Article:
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Victor Milan

Victor Woodward Milán is an American writer known for libertarian science fiction and an interest in cybernetics. In 1986 he won the Prometheus Award for Cybernetic Samurai. He has also written several shared universe works for the Forgotten Realms, Star Trek, and Wild Cards Universes. He has also written books under the pseudonyms Richard Austin (Jove Books The Guardians series), Robert Baron (Jove Books Stormrider series), and S. L. Hunter (Steele series with Simon Hawke, who used the pen name J. D. Masters). He also wrote at least 9 novels under the “house name” of James Axler for the Harlequin Press/Gold Eagle Books Deathlands series & Outlanders series.

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The Dinosaur Lords: Even dinosaurs can’t fully save it

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The Dinosaur Lords by Victor Milán

It takes no effort at all to imagine what the “elevator mash-up pitch” for Victor Milán’s The Dinosaur Lords was: “It’s Jurassic Park meets Game of Thrones!”  And darned if that wholly predictable selling phrase isn’t the main blurb (provided by none other than George R.R. Martin himself) sitting right above the title of my copy. And herein lie two of the problems with The Dinosaur Lords. One is that, like that mash-up blurb, there are no surprises awaiting the reader here; it’s pretty much same old same old European medieval historical fantasy with the usual smidgeon of magic. And two is that it rises nowhere near the level of either of its metaphorical parents (and ye... Read More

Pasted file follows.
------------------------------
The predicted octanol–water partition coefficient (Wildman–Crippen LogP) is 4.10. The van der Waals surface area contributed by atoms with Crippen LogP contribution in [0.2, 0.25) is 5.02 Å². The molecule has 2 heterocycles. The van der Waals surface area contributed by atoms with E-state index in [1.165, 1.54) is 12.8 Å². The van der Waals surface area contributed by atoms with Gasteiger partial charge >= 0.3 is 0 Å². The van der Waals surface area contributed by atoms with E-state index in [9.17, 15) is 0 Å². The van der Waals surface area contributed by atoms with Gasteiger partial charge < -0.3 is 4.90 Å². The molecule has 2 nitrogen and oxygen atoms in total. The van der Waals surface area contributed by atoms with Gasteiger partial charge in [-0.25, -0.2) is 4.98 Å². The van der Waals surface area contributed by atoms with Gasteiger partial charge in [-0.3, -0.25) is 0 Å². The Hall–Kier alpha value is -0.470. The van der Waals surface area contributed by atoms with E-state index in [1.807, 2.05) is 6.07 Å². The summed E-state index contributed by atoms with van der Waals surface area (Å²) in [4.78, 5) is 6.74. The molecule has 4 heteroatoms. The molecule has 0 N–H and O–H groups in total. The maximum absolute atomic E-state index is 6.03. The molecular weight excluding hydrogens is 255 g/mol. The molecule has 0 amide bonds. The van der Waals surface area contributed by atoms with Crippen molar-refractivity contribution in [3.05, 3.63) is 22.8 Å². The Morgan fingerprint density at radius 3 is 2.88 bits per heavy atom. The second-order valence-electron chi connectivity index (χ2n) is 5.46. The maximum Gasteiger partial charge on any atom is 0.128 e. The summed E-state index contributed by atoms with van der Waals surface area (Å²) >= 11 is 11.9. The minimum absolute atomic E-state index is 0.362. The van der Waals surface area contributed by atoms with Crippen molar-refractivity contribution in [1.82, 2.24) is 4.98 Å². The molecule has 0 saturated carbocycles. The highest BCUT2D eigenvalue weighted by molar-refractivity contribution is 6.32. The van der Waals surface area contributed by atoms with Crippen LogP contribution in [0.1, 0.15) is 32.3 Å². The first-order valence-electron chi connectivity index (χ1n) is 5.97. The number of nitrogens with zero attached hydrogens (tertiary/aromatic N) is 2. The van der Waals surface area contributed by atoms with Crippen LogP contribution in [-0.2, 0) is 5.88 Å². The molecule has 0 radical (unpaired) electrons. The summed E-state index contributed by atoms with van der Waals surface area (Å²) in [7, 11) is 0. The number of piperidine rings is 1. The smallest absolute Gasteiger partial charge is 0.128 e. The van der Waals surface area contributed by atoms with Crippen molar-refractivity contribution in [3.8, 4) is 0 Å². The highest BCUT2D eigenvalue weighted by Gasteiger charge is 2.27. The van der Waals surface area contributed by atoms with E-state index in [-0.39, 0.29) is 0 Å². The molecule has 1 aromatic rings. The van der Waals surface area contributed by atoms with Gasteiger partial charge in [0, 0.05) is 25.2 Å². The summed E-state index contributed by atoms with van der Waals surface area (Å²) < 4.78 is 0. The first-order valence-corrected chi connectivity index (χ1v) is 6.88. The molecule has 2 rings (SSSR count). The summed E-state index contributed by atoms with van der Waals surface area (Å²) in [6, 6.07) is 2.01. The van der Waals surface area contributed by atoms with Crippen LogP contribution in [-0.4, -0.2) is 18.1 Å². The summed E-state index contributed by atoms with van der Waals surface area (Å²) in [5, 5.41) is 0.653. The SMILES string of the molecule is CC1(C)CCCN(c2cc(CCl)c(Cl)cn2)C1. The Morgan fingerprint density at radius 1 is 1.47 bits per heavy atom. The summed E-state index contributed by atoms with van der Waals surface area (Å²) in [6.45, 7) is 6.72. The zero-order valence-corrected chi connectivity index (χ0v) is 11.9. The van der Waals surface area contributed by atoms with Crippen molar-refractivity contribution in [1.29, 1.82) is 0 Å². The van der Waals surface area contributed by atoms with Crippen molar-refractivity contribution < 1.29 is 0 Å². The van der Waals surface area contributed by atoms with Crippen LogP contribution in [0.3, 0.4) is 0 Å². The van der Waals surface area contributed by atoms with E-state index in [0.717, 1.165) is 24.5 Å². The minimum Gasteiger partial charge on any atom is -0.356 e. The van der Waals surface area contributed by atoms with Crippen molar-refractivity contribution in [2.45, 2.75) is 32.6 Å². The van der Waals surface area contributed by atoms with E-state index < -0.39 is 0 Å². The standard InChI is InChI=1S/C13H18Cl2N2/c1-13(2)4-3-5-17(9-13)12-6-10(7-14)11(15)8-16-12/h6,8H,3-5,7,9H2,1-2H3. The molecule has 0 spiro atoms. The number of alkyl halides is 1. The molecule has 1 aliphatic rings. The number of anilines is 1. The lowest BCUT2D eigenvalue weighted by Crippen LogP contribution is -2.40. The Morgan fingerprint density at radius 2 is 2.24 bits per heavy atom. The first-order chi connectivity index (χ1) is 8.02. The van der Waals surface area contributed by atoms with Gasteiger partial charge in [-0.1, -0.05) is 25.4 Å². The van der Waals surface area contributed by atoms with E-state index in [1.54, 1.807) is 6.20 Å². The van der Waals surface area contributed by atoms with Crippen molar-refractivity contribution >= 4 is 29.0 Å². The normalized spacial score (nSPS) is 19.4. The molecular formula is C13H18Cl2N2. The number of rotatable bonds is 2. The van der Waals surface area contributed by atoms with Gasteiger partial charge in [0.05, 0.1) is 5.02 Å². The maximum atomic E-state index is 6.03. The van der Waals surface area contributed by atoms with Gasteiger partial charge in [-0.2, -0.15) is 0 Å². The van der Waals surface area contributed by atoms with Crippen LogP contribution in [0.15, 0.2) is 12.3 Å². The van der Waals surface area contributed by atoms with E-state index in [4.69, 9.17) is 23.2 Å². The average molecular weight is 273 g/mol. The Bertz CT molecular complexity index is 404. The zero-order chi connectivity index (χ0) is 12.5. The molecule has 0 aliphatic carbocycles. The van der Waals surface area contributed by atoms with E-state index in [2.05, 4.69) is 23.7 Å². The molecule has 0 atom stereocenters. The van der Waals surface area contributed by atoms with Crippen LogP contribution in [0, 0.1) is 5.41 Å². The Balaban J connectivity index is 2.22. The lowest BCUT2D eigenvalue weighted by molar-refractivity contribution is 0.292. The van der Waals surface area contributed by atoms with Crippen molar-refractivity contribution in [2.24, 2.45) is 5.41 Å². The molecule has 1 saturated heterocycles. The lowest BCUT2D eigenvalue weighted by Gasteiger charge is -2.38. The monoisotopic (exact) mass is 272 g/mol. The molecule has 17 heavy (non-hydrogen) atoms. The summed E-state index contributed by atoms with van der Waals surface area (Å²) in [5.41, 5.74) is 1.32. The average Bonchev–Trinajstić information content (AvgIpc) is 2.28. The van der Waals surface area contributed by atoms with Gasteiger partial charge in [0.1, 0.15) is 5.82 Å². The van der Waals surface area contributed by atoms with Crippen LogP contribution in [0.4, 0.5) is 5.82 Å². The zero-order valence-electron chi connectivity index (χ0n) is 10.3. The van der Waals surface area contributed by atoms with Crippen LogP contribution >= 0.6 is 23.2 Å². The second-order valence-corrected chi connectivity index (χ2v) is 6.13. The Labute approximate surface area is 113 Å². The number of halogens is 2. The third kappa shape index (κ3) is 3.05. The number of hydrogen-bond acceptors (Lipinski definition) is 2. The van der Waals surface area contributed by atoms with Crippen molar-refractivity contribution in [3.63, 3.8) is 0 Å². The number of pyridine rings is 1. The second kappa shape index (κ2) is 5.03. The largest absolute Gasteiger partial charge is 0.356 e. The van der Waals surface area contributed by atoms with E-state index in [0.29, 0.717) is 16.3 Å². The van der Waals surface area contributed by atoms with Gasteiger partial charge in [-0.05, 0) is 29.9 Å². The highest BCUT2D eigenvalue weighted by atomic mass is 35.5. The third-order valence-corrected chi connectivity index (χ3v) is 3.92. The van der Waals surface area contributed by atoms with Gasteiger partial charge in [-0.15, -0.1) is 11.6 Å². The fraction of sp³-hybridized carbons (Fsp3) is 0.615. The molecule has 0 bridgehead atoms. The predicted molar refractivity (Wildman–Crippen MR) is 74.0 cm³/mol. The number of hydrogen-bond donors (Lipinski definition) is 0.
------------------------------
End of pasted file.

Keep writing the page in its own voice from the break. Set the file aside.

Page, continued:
Aces Abroad: Aces and Jokers tour the world

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Aces Abroad edited by George R.R. Martin

Aces Abroad is the fourth WILD CARDS anthology edited by George R.R. Martin. It was originally published in 1988, released in a new print edition by Tor in 2015, and released in audio format by Random House Audio in March 2016. It would be best to read the previous volumes (Wild Cards, Aces High, Jokers Wild) first, not only because they introduce the most important characters and provide a lot of background information that you’ll need to fully appreciate Aces Abroad, but also because those first three books are more entertaining than this one is and represent the series better, I think.

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